Of course, much of the downward movement comes from the decrease in the share price from £2.78 at the end of March 2019 down to £1.90 in September which realises a fall of 88.9p or 31.8%.  In market capitalisation terms and following the recent rights issue, the drop in price equates to around £0.8bn or 18% of the market capitalisation at the end of March 2019.

Management teams frequently argue that the capital markets and share prices are subject to movements and forces outside of their control and don’t fully comprehend their strategies. Over the short-term we believe that there might be something in this but given the sustained fall evidenced over the last six months we caution against too much reliance on the notion that the “markets don’t understand us” sentiment.

Set out below is the Market Capitalisation position at the date of each Balance Sheet since 2014 and the 2019/20 Interim Statement.  The decline is both large and well established.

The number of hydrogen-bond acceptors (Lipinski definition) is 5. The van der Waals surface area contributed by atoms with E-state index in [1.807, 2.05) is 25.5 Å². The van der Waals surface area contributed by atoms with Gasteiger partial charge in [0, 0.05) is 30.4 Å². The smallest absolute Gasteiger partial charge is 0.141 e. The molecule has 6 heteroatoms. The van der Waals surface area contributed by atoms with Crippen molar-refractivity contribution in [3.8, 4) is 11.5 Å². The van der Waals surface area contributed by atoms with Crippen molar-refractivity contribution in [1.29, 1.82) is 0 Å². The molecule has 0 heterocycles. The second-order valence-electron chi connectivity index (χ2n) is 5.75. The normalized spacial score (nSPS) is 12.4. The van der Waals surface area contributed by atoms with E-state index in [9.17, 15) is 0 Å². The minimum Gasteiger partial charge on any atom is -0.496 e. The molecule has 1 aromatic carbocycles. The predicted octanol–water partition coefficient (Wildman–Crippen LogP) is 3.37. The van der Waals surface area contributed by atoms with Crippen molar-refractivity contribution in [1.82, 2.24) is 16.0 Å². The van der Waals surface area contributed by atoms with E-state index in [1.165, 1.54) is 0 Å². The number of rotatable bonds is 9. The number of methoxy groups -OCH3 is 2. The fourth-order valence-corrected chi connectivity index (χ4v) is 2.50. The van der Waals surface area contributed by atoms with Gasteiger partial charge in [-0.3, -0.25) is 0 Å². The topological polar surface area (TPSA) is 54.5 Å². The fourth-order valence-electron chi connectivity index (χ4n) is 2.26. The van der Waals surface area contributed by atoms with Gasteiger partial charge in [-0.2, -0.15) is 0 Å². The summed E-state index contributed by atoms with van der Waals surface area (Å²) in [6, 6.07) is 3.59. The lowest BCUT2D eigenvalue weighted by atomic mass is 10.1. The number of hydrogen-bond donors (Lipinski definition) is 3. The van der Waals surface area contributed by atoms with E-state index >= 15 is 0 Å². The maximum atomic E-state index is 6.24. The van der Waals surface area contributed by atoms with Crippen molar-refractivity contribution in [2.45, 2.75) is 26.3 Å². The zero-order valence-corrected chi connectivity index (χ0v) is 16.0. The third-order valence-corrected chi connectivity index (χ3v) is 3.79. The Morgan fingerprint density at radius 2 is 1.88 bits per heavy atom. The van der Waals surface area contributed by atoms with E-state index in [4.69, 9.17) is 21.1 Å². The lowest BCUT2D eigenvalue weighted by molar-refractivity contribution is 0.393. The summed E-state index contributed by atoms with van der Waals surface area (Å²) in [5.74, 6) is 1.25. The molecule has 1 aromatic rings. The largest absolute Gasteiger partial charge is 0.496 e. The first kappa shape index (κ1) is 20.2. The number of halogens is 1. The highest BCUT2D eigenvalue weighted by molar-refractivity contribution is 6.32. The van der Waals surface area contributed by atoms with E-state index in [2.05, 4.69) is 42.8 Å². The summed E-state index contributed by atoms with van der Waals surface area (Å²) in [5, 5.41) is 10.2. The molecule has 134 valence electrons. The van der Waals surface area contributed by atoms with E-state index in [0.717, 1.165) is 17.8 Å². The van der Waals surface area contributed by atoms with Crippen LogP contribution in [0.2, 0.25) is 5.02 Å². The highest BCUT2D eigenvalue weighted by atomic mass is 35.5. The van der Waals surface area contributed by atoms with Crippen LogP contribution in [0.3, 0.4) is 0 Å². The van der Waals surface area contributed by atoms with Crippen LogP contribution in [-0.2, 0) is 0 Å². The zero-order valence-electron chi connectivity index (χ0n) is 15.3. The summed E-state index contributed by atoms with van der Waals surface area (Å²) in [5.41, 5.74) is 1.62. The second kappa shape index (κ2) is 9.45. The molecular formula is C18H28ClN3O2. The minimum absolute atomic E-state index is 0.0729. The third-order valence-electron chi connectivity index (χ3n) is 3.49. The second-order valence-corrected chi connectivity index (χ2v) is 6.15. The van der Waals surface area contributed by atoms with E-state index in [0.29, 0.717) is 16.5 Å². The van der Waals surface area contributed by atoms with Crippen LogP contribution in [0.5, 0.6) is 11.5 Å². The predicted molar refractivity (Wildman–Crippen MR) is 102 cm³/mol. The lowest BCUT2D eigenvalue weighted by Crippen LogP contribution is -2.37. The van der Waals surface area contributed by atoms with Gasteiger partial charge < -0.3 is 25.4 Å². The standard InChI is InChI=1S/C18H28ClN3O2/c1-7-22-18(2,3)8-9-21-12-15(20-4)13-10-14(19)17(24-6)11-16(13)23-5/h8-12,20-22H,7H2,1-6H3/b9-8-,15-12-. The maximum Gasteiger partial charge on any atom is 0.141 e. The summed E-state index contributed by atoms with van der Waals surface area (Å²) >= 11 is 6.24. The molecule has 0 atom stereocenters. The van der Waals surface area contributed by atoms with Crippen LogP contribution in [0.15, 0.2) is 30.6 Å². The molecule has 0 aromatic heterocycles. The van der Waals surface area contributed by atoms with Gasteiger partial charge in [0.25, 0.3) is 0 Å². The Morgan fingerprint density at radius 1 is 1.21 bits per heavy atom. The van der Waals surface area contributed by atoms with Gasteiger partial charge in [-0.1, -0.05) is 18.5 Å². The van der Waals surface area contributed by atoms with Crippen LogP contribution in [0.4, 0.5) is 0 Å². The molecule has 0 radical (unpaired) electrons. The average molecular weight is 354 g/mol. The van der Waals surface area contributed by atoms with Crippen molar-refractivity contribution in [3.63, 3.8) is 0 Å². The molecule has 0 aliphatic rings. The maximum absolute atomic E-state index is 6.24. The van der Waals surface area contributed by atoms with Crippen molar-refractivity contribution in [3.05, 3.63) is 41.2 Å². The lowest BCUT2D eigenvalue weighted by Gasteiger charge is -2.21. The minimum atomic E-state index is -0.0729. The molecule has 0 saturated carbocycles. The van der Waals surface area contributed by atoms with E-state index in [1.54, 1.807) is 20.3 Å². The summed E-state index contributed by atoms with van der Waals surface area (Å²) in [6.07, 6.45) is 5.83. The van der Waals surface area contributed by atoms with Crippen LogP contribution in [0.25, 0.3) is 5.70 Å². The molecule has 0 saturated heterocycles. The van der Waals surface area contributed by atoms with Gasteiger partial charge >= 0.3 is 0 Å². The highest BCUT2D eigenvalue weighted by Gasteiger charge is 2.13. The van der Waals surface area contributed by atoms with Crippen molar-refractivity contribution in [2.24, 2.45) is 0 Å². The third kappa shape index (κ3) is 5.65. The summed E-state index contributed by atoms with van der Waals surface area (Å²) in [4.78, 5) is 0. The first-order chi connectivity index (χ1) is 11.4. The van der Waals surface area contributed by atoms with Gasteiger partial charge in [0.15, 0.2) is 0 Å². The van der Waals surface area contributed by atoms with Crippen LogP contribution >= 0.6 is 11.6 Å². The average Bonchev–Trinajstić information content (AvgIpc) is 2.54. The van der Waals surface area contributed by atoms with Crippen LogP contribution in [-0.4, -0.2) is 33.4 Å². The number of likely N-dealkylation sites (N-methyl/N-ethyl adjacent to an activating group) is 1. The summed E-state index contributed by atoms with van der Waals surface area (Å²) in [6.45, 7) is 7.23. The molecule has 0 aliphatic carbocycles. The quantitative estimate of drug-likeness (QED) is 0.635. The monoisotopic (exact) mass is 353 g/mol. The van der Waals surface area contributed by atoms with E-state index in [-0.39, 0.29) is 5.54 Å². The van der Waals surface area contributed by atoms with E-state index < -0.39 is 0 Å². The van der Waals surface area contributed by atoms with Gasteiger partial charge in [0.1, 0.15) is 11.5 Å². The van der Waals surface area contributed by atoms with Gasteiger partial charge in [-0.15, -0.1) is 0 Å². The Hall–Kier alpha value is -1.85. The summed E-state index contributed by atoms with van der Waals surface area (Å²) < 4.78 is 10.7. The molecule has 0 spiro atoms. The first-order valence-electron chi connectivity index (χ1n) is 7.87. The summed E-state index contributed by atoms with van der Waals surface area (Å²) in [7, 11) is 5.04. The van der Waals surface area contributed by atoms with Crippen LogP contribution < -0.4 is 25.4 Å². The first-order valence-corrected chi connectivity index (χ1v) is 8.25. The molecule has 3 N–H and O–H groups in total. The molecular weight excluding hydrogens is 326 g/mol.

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The Interim 2019/20 value is 39% of that of 2015.

What does the picture look like from a Fundamental Value lens?

Set out below is our initial calculation of fundamental value – NOPAT (Net Operating Profit After Tax) less a charge for all the capital used by the business.

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Calculations follow IFRS 16 which brings the leased asset and consequent liability onto the balance sheet. We have added back the lease payments made over the period in order to establish NOPAT (Net Operating Profit After Tax). This ‘lease charge’ is in effect covered by the charge for capital which is £257m for the six-month term assuming a WACC (Weighted Average Cost of Capital) of 7.0%

When viewed through the fundamental value lens, one might conclude that the most recent economic result is hardly aligned with the notion or the rhetoric that the recovery of the business is well advanced. Furthermore, it lends weight to the argument that the capital markets are more right than wrong in their assessment of the share price.